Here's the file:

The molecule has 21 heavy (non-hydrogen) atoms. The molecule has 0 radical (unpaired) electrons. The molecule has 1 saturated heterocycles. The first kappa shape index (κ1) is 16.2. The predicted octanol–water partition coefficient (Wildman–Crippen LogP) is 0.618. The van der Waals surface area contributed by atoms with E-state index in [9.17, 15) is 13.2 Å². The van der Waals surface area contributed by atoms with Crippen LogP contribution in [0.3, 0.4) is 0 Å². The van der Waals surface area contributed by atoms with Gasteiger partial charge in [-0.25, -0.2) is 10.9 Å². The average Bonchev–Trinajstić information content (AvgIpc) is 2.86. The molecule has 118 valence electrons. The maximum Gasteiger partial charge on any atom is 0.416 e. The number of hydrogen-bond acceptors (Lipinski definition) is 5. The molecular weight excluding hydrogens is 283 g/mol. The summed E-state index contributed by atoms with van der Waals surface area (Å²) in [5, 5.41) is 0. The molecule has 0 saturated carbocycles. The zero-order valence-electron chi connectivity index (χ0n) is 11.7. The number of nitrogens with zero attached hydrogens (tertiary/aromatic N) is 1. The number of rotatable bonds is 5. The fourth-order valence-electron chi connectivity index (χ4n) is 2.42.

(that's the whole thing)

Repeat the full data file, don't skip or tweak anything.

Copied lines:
The molecule has 21 heavy (non-hydrogen) atoms. The molecule has 0 radical (unpaired) electrons. The molecule has 1 saturated heterocycles. The first kappa shape index (κ1) is 16.2. The predicted octanol–water partition coefficient (Wildman–Crippen LogP) is 0.618. The van der Waals surface area contributed by atoms with E-state index in [9.17, 15) is 13.2 Å². The van der Waals surface area contributed by atoms with Crippen LogP contribution in [0.3, 0.4) is 0 Å². The van der Waals surface area contributed by atoms with Gasteiger partial charge in [-0.25, -0.2) is 10.9 Å². The average Bonchev–Trinajstić information content (AvgIpc) is 2.86. The molecule has 118 valence electrons. The maximum Gasteiger partial charge on any atom is 0.416 e. The number of hydrogen-bond acceptors (Lipinski definition) is 5. The molecular weight excluding hydrogens is 283 g/mol. The summed E-state index contributed by atoms with van der Waals surface area (Å²) in [5, 5.41) is 0. The molecule has 0 saturated carbocycles. The zero-order valence-electron chi connectivity index (χ0n) is 11.7. The number of nitrogens with zero attached hydrogens (tertiary/aromatic N) is 1. The number of rotatable bonds is 5. The fourth-order valence-electron chi connectivity index (χ4n) is 2.42.